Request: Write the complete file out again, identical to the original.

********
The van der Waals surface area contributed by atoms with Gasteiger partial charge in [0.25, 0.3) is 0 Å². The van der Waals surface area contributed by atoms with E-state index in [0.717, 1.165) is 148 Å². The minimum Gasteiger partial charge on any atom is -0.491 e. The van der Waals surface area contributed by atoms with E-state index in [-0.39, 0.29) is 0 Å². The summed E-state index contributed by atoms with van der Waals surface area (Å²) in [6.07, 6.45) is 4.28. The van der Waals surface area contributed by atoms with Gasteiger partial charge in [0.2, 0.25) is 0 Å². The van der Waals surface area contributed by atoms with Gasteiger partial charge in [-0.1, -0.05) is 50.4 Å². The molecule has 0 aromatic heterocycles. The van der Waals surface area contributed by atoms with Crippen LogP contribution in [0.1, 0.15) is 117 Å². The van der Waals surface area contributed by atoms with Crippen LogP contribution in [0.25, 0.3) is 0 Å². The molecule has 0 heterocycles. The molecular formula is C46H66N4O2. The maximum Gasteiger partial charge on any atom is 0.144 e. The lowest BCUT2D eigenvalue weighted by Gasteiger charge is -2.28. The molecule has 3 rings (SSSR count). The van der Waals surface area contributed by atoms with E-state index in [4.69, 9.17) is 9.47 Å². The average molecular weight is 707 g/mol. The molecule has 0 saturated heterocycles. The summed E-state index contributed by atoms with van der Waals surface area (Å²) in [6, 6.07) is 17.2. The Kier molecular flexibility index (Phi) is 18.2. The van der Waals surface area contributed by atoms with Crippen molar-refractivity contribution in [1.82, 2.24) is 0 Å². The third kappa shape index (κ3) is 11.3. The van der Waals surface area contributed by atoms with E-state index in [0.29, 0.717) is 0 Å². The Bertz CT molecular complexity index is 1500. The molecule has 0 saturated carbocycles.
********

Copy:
The van der Waals surface area contributed by atoms with Gasteiger partial charge in [0.25, 0.3) is 0 Å². The van der Waals surface area contributed by atoms with E-state index in [0.717, 1.165) is 148 Å². The minimum Gasteiger partial charge on any atom is -0.491 e. The van der Waals surface area contributed by atoms with E-state index in [-0.39, 0.29) is 0 Å². The summed E-state index contributed by atoms with van der Waals surface area (Å²) in [6.07, 6.45) is 4.28. The van der Waals surface area contributed by atoms with Gasteiger partial charge in [0.2, 0.25) is 0 Å². The van der Waals surface area contributed by atoms with Gasteiger partial charge in [-0.1, -0.05) is 50.4 Å². The molecule has 0 aromatic heterocycles. The van der Waals surface area contributed by atoms with Crippen LogP contribution in [0.1, 0.15) is 117 Å². The van der Waals surface area contributed by atoms with Crippen LogP contribution in [0.25, 0.3) is 0 Å². The molecule has 0 heterocycles. The molecular formula is C46H66N4O2. The maximum Gasteiger partial charge on any atom is 0.144 e. The lowest BCUT2D eigenvalue weighted by Gasteiger charge is -2.28. The molecule has 3 rings (SSSR count). The van der Waals surface area contributed by atoms with E-state index in [4.69, 9.17) is 9.47 Å². The average molecular weight is 707 g/mol. The molecule has 0 saturated heterocycles. The summed E-state index contributed by atoms with van der Waals surface area (Å²) in [6, 6.07) is 17.2. The Kier molecular flexibility index (Phi) is 18.2. The van der Waals surface area contributed by atoms with Crippen molar-refractivity contribution in [1.82, 2.24) is 0 Å². The third kappa shape index (κ3) is 11.3. The van der Waals surface area contributed by atoms with E-state index in [0.29, 0.717) is 0 Å². The Bertz CT molecular complexity index is 1500. The molecule has 0 saturated carbocycles.